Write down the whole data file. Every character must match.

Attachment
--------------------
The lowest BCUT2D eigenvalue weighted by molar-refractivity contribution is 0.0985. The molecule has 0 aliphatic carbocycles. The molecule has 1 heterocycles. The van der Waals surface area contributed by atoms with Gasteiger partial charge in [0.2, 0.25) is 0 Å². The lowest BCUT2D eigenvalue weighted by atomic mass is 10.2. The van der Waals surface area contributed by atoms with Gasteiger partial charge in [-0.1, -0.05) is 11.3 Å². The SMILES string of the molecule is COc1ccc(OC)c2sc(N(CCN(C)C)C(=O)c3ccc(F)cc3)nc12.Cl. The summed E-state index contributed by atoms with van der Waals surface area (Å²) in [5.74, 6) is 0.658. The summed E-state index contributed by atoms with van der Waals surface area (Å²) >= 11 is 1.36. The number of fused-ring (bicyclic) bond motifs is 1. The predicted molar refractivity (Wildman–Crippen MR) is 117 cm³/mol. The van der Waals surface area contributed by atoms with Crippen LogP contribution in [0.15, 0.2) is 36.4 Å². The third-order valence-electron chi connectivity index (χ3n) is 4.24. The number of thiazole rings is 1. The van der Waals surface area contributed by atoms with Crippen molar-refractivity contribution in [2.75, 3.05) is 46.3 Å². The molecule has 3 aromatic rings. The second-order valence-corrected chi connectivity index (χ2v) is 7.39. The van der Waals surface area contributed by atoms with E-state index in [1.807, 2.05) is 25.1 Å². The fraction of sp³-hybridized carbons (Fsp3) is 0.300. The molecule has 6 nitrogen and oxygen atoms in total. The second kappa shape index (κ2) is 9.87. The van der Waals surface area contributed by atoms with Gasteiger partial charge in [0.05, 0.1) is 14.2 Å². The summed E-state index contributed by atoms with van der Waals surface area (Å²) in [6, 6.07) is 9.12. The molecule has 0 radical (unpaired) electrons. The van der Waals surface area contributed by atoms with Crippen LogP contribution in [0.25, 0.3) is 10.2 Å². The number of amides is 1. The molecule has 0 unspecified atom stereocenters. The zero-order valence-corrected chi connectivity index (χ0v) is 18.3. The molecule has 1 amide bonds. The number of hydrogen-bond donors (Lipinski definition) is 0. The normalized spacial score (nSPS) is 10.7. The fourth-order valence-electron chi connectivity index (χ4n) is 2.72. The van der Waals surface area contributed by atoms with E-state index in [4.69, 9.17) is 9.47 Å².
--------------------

The lowest BCUT2D eigenvalue weighted by molar-refractivity contribution is 0.0985. The molecule has 0 aliphatic carbocycles. The molecule has 1 heterocycles. The van der Waals surface area contributed by atoms with Gasteiger partial charge in [0.2, 0.25) is 0 Å². The lowest BCUT2D eigenvalue weighted by atomic mass is 10.2. The van der Waals surface area contributed by atoms with Gasteiger partial charge in [-0.1, -0.05) is 11.3 Å². The SMILES string of the molecule is COc1ccc(OC)c2sc(N(CCN(C)C)C(=O)c3ccc(F)cc3)nc12.Cl. The summed E-state index contributed by atoms with van der Waals surface area (Å²) in [5.74, 6) is 0.658. The summed E-state index contributed by atoms with van der Waals surface area (Å²) >= 11 is 1.36. The number of fused-ring (bicyclic) bond motifs is 1. The predicted molar refractivity (Wildman–Crippen MR) is 117 cm³/mol. The van der Waals surface area contributed by atoms with Crippen LogP contribution in [0.15, 0.2) is 36.4 Å². The third-order valence-electron chi connectivity index (χ3n) is 4.24. The number of thiazole rings is 1. The van der Waals surface area contributed by atoms with Crippen molar-refractivity contribution in [2.75, 3.05) is 46.3 Å². The molecule has 3 aromatic rings. The second-order valence-corrected chi connectivity index (χ2v) is 7.39. The van der Waals surface area contributed by atoms with E-state index in [1.807, 2.05) is 25.1 Å². The fraction of sp³-hybridized carbons (Fsp3) is 0.300. The molecule has 6 nitrogen and oxygen atoms in total. The second kappa shape index (κ2) is 9.87. The van der Waals surface area contributed by atoms with Gasteiger partial charge in [0.05, 0.1) is 14.2 Å². The summed E-state index contributed by atoms with van der Waals surface area (Å²) in [6, 6.07) is 9.12. The molecule has 0 radical (unpaired) electrons. The van der Waals surface area contributed by atoms with Crippen LogP contribution in [0.25, 0.3) is 10.2 Å². The number of amides is 1. The molecule has 0 unspecified atom stereocenters. The zero-order valence-corrected chi connectivity index (χ0v) is 18.3. The molecule has 1 amide bonds. The number of hydrogen-bond donors (Lipinski definition) is 0. The normalized spacial score (nSPS) is 10.7. The fourth-order valence-electron chi connectivity index (χ4n) is 2.72. The van der Waals surface area contributed by atoms with E-state index in [4.69, 9.17) is 9.47 Å².